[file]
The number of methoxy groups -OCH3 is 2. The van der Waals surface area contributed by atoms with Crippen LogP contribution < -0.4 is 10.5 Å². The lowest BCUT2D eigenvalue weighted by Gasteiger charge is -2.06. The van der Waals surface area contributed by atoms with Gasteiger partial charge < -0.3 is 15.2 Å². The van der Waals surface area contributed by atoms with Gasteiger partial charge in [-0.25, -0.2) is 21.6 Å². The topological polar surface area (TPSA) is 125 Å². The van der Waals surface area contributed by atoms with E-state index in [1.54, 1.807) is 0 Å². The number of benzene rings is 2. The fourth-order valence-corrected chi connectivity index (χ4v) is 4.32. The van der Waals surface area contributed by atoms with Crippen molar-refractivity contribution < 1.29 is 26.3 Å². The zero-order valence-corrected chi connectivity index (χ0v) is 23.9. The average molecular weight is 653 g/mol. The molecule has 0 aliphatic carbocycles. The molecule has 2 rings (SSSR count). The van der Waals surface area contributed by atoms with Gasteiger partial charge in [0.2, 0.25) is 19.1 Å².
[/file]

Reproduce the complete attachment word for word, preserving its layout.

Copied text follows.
The number of methoxy groups -OCH3 is 2. The van der Waals surface area contributed by atoms with Crippen LogP contribution < -0.4 is 10.5 Å². The lowest BCUT2D eigenvalue weighted by Gasteiger charge is -2.06. The van der Waals surface area contributed by atoms with Gasteiger partial charge < -0.3 is 15.2 Å². The van der Waals surface area contributed by atoms with Gasteiger partial charge in [-0.25, -0.2) is 21.6 Å². The topological polar surface area (TPSA) is 125 Å². The van der Waals surface area contributed by atoms with E-state index in [1.54, 1.807) is 0 Å². The number of benzene rings is 2. The fourth-order valence-corrected chi connectivity index (χ4v) is 4.32. The van der Waals surface area contributed by atoms with Crippen molar-refractivity contribution < 1.29 is 26.3 Å². The zero-order valence-corrected chi connectivity index (χ0v) is 23.9. The average molecular weight is 653 g/mol. The molecule has 0 aliphatic carbocycles. The molecule has 2 rings (SSSR count). The van der Waals surface area contributed by atoms with Gasteiger partial charge in [0.2, 0.25) is 19.1 Å².